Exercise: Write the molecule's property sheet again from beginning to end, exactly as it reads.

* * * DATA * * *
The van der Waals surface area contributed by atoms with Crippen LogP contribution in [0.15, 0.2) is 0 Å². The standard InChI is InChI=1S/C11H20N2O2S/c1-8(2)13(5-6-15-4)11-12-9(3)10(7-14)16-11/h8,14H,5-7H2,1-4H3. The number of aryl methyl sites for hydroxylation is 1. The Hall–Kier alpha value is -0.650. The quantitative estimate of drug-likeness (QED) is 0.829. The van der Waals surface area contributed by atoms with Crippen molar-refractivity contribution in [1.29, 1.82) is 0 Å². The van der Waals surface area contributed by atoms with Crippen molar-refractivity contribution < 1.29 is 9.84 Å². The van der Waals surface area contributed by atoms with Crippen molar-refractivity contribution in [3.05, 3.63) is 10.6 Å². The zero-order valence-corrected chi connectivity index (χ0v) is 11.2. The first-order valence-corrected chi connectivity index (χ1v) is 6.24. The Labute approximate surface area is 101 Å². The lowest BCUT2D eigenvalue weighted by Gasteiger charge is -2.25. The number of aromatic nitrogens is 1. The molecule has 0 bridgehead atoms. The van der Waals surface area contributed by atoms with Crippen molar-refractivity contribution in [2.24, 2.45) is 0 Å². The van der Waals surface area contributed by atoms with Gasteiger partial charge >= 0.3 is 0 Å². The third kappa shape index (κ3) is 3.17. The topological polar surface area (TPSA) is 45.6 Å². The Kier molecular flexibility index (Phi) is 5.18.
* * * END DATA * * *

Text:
The van der Waals surface area contributed by atoms with Crippen LogP contribution in [0.15, 0.2) is 0 Å². The standard InChI is InChI=1S/C11H20N2O2S/c1-8(2)13(5-6-15-4)11-12-9(3)10(7-14)16-11/h8,14H,5-7H2,1-4H3. The number of aryl methyl sites for hydroxylation is 1. The Hall–Kier alpha value is -0.650. The quantitative estimate of drug-likeness (QED) is 0.829. The van der Waals surface area contributed by atoms with Crippen molar-refractivity contribution in [1.29, 1.82) is 0 Å². The van der Waals surface area contributed by atoms with Crippen molar-refractivity contribution < 1.29 is 9.84 Å². The van der Waals surface area contributed by atoms with Crippen molar-refractivity contribution in [3.05, 3.63) is 10.6 Å². The zero-order valence-corrected chi connectivity index (χ0v) is 11.2. The first-order valence-corrected chi connectivity index (χ1v) is 6.24. The Labute approximate surface area is 101 Å². The lowest BCUT2D eigenvalue weighted by Gasteiger charge is -2.25. The number of aromatic nitrogens is 1. The molecule has 0 bridgehead atoms. The van der Waals surface area contributed by atoms with Crippen molar-refractivity contribution in [2.24, 2.45) is 0 Å². The van der Waals surface area contributed by atoms with Gasteiger partial charge >= 0.3 is 0 Å². The third kappa shape index (κ3) is 3.17. The topological polar surface area (TPSA) is 45.6 Å². The Kier molecular flexibility index (Phi) is 5.18.